A Whole New Ball Game
Crossover Mission uses basketball to jump-start change in the lives of at-risk youth
It’s been six years since Cathy De Schouwer called basketball coach Antoine Jennings and asked if they could meet. Cathy’s son Louis, then 9 years old, loved basketball and wanted a coach who would teach him how to play better. Antoine’s son Antoine Jr. known as A.J., at the same age and with the same passion for the sport, was learning from the best — his father.
A few days later, there they were, two bright-eyed boys — one white, one black — and their respective parents at a park in the heart of Gifford, where a group of black children were playing basketball on an outdoor court. While her son felt an immediate connection, Cathy had some serious concerns.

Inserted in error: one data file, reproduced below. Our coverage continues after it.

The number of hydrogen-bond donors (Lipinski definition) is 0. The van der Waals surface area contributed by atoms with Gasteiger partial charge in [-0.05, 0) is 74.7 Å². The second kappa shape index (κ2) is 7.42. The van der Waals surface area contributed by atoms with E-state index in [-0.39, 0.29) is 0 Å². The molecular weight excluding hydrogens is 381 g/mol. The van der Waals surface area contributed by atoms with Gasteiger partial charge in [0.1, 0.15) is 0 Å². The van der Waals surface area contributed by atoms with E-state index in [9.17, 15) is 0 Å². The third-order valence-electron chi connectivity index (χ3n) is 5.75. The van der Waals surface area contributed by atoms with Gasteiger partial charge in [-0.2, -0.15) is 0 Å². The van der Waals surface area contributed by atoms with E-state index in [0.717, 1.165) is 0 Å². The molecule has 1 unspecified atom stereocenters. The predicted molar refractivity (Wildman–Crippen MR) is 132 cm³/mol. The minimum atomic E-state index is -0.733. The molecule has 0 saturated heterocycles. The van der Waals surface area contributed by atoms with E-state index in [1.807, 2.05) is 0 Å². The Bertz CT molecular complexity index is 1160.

“It was hard for me to believe that Mr. Jennings would agree to train my son. His world rarely intersected with white people on a social level, and there were almost no black people in my life. Actually, looking back, the fact that I even considered calling Antoine in the first place was the first crossover,” says Cathy, by way of explaining how Crossover Mission, a nonprofit that reaches across cultures to support and redirect at-risk and under-resourced youth through after-school programs, using sports as a means to attract, motivate and monitor achievement, got its start.
When Louis began training alongside A.J., with Antoine coaching, he was confronted with being the only white player on the court. Yet, knowing it was what her son wanted, Cathy went along to every practice, not sure if she would fit in. Thanks to Antoine’s wife, Fallon, and her daughter Avonti reaching out, Cathy found a welcoming community.